8 Foods That Boost Your Immune System

Besides saying goodbye to the summer sun and sweltering heat, the switch into the fall season also welcomes a total change of routine. Summer vacays are over and we’re trading in iced coffees and lattes for their warmer, pumpkin-flavored counterparts. And for whatever reason, it feels like there’s less time to eat healthy, sleep and exercise.

But staying on track with our bodily cycles is essential to staying healthy during the colder months.“To ward off sickness, we have to eat a wide variety of fruits and vegetables, as each have unique vitamins and minerals that complement one another and offer different health benefits,” says Millie Wilson, R.D., registered dietitian at My Fit Food. Your best bet is to eat foods from every color of the rainbow for maximum exposure to illness-fighting nutrients. Here are eight R.D.-approved foods that help boost your immune system and keep you healthy year-round.


Jam-packed with a slew of nutrients, this desirable, leafy green is a certified winter superfood. “Spinach is rich in zinc, which helps maintain our immune system levels, as well as health-promoting phytonutrients like carotenoids and flavonoids, which pack powerful antioxidant protection,” Wilson says. Since the amount of nutrients in a food can be reduced after it has been boiled or stewed, it’s best to enjoy your primary source of spinach raw or lightly sautéed. Try using it as the main greens in your hearty salad or pile some over an open-faced sandwich.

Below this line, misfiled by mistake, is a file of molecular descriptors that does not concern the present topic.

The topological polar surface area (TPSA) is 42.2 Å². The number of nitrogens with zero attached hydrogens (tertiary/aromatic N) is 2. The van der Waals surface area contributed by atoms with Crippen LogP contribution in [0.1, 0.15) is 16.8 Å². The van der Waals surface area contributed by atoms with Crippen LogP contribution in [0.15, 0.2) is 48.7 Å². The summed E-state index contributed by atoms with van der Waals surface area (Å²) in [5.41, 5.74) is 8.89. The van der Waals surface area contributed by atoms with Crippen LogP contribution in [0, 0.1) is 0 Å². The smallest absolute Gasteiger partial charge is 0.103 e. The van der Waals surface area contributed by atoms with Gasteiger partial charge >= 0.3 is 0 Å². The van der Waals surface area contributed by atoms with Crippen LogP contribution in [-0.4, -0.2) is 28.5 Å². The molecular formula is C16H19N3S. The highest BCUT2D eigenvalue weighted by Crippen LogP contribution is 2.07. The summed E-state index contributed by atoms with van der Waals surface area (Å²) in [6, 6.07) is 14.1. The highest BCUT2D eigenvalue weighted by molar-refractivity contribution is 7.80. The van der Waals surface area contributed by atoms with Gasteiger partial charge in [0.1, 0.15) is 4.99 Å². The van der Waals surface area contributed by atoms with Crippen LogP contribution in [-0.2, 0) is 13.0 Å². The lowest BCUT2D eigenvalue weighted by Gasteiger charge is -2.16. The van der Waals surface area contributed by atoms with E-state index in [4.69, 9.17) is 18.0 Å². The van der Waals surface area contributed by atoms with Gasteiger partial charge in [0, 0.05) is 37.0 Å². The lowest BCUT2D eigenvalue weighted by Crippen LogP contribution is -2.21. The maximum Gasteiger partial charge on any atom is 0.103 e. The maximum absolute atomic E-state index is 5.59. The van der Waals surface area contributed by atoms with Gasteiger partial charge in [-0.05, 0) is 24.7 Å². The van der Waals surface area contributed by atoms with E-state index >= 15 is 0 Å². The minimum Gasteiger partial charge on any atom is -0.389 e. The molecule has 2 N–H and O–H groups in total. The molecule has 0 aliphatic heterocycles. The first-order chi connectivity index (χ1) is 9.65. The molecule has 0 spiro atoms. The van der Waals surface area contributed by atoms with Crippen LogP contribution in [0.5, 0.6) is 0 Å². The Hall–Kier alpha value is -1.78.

Nuts and seeds

Both of these crunchy counterparts are essential to a healthy diet. They’re an excellent, all-natural source of vitamins, minerals, protein, fat, fiber and some even contain cancer-fighting antioxidants. “Almonds, walnuts, pumpkin seeds and sunflower seeds are all rich in vitamin E, which is important for the normal functions of the immune cells,” says Karen Lau, M.S., R.D., registered dietitian at Joslin Diabetes Center in Boston. Vitamin E can be found in almost all nuts and seeds; can be eaten raw, blanched or ground into a flour; and works with vitamin C to ward off certain chronic diseases. Because both nuts and seeds are incredibly versatile, you can toss them into both sweet and savory dishes from oatmeal and cereal to salads and dinner entrees.

Green tea

This herbal treat has been cherished since ancient times for its soothing and healing benefits for the body and mind. And we still consider green tea to be one of the healthiest herbs around. “Rich in antioxidants, green tea may help protect your body from oxidative damage, and some studies have also shown green tea may help fight against influenza viruses, especially at its early stage,” says Lau. A new type of green tea on the market is called matcha, essentially green tea leaves ground up into a fine powder. “Because matcha is the only tea where the leaves are consumed instead of steeped, you can simply mix the powder with milk or water for an extra punch of antioxidants,” says Wilson. So hydrate and stay warm and healthy in the chilly fall months with a cup of hot green tea.

Lean cuts of meat